Job Shimankana Tabane (largely known as Cassius Make, his alias name) was born in Maile village (Diepkuil) just outside Rustenburg on 6 December 1942. Tabane began his primary education in 1949 at Diepkuil Primary School and had to balance his school work with tending his grandfather’s cattle. At the age of 12 he left his paternal home in Mosenthal and enrolled for Standard two at Tweetepoort Bantu School where he studied until completing Standard five in 1956.
In 1957 Tabane went to Bierkraal Bantu School at Tlaseng village where he graduated with a Standard Six certificate. The following year he went to Alexander Township where he joined his parents and also began his secondary school education at Moemise-Sekitla Secondary School in Hammanskraal north of Pretoria. Tabane began attending African National Congress (ANC) and Pan Africanist Congress (PAC) meetings at school, a privilege restricted to students in higher grades. At the end of 1960, Tabane completed his junior certificate, but his life was disrupted when his family was forcibly removed to Diepkloof in Soweto under the Group Areas Act.
At the beginning of 1961, he enrolled for matric, but his involvement in a food protest at the school resulted in his expulsion. Subsequently, he enrolled at Bethel Training College in the Transkei from where he was also expelled at the end of the year. In 1963 Tabane returned to Johannesburg and found work at a pharmacy. Political developments in the country during the period, such as the arrest and trial of Nelson Mandela, Walter Sisulu and others in the Rivonia Trial, politicised him as he followed the trial. He also began reading political books under the guise of studying medicine.
In March 1964 Tabane left Johannesburg by train to Zeerust on his way to exile through Botswana to join the ANC. Around this period he adopted the alias name of Cassius Make which has been popularised more than his real name. Still in 1964, together with other members of the uMkhonto we Sizwe (MK), he was selected to go to Odessa in the Union of Soviet Socialist Republics (USSR) for military training. While undergoing training, Tabane assisted his less literate Tswana comrades by translating material from English into Setswana.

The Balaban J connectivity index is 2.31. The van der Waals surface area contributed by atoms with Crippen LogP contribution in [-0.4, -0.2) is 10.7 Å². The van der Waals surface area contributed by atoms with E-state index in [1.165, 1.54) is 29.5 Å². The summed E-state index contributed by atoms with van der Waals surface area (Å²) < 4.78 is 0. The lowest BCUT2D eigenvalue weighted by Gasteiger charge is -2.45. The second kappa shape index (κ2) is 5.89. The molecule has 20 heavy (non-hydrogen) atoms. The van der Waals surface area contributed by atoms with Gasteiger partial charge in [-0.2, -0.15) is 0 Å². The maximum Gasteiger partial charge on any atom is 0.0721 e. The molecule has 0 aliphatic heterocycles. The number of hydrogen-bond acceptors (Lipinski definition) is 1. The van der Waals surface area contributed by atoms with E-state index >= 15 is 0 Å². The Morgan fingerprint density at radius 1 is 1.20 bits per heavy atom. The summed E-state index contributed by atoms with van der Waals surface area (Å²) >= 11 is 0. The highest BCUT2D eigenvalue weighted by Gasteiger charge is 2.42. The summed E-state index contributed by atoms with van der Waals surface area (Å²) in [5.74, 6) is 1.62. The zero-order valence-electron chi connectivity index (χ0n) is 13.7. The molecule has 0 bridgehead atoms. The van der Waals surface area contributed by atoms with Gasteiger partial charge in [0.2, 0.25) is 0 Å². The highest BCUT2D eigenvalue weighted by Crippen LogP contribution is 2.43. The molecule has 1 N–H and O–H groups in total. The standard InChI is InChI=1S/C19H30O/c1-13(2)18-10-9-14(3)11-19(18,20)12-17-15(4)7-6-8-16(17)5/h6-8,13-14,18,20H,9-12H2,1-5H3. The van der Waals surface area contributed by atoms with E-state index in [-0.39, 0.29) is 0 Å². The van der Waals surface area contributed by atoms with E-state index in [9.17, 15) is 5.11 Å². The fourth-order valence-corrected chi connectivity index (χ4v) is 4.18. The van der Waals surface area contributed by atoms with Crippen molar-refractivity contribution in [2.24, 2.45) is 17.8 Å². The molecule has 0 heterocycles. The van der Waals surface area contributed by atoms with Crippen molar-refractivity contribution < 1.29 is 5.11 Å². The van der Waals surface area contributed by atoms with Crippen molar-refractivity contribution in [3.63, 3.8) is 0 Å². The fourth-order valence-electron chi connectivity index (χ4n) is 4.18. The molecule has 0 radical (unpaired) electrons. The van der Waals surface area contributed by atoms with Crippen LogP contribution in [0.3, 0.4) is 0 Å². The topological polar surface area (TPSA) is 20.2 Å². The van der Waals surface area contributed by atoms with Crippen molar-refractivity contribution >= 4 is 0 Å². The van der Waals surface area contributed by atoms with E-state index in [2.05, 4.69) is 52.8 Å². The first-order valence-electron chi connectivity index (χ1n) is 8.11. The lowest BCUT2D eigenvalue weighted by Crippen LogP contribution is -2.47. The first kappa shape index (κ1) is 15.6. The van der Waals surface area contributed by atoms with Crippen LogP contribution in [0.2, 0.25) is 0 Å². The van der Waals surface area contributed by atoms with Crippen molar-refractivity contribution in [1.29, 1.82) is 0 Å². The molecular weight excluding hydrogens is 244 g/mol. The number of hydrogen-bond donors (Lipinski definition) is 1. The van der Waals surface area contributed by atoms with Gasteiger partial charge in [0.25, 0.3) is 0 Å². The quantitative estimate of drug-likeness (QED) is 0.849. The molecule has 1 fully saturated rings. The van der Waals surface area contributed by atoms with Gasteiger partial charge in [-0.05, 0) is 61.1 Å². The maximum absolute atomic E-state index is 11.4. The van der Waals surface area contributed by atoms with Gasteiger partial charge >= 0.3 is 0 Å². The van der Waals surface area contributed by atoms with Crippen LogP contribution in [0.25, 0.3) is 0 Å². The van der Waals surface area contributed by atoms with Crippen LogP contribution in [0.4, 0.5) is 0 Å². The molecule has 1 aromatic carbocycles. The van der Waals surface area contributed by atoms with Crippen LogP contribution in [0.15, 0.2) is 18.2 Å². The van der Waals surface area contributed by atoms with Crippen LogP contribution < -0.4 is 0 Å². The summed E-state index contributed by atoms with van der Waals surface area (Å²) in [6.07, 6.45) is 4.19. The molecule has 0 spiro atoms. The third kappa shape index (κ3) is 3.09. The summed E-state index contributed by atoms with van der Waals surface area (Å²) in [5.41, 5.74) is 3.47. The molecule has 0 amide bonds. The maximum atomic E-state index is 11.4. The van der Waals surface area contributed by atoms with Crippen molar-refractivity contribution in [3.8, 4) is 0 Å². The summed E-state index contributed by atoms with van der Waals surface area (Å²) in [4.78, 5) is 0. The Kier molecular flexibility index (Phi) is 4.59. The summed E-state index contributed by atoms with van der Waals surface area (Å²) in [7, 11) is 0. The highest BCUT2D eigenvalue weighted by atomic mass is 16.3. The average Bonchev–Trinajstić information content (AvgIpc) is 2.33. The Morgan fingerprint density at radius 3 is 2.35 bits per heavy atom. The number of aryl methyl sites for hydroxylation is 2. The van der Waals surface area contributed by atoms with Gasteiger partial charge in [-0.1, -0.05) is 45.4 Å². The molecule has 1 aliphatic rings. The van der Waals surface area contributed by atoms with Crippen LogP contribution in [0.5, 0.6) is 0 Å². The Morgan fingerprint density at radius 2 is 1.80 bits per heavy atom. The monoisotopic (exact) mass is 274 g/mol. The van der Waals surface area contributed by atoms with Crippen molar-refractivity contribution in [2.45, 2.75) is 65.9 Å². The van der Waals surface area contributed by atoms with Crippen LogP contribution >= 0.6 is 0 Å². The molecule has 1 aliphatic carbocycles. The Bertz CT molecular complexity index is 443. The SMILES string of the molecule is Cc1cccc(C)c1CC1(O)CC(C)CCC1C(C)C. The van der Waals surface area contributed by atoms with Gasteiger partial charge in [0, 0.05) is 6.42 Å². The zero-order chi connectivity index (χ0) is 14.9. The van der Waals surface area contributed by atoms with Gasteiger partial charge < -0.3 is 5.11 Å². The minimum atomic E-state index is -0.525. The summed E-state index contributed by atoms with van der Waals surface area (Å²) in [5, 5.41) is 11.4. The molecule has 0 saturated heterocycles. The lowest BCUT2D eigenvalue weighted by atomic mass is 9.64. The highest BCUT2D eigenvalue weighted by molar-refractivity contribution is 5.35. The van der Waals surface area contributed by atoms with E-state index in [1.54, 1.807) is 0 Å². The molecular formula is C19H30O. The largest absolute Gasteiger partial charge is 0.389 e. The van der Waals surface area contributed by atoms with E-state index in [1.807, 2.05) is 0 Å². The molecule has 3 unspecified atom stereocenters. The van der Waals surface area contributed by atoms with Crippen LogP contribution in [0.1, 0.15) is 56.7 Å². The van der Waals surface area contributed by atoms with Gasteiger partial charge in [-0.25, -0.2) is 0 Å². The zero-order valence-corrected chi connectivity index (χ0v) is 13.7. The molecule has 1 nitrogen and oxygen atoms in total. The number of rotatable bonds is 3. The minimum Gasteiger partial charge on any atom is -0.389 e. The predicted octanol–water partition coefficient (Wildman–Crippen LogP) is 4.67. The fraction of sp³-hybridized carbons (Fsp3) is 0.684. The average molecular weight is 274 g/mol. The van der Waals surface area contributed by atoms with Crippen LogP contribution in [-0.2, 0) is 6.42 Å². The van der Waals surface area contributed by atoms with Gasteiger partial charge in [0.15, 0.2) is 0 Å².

After his return to Dar es Salaam, he went to Kongwa where he ran a literacy program focusing on arithmetic, mathematics and English. He was later appointed head to Radio Freedom. Tabane also worked closely with other liberation movements like the South West African People’s Organisation (SWAPO). In 1972 Tabane was sent back to the Soviet Union where he attended the Young Communist League Party School commonly known as Komsomol.
As scores of young people left South Africa after the Soweto Uprising to join the armed struggle, Tabane was as the ANC’s chief representative in Angola. Amongst his chief tasks, was to establish an ANC office and training camps to receive the arrived young cadres in Angola. He became an important link between the ANC, the Angolans and Cubans. Tabane was actively involved in the training of these recruits until his redeployment to Lusaka Zambia in 1978 where served as the Deputy Secretary-General of the Revolutionary Council (RC). During this period he was also appointed Chief of Ordinance where he was responsible for logistics, identifying infiltration routes, identifying suitable places for the setting up of dead letter boxes (DLBs) inside South Africa, arms registration and deployments. He later served in the ANC’s Politico Military Council (PMC).
On 20 June 1979, Tabane married his wife Thokozani Grace, (aka Nozipho Modisane), and in December 1979 their first child was born. Their second child was born in February 1982.
Tabane’s work resulted in his arrest by the Botswana police authorities in early 1982. He was sentenced to a six month prison term in Botswana for illegal weapons transportation. After his release he resumed his underground work for the ANC. In June 1985 at the Kabwe Conference, Tabane was elected to the National Executive Committee (NEC) of the ANC. He became the youngest member to serve in the NEC. He also served as a member of the Central Committee of the South African Communist Party (SACP).
On 9 July 1987 Tabane, together with a fellow comrade Peter Sello Motau, were assassinated by the Apartheid security forces in Swaziland just after they arrived from Maputo. Tabane left behind his wife and two children. He was buried in Lusaka, Zambia.
The government made plans to repatriate his remains for burial in South Africa. On 20 June the remains of Tabanewere flown to South Africa. In recognition for his role in the struggle against apartheid, the provincial hospital in the North West Province in Rustenburg was named after Tabane in 2008.
ANC, Reburial of Cassius Maake A freedom fighter returns home, from the African National Congress, [online] Available at www.anc.org.za [Accessed 13 November 2012]|
ANC, (1987), ANC National Executive Committee statement on the Assassination of Cassius Make and Paul Dikeledi in Swaziland, from the African National Congress, 16 July, [online] Available at www.anc.org.za [Accessed 13 November 2012]|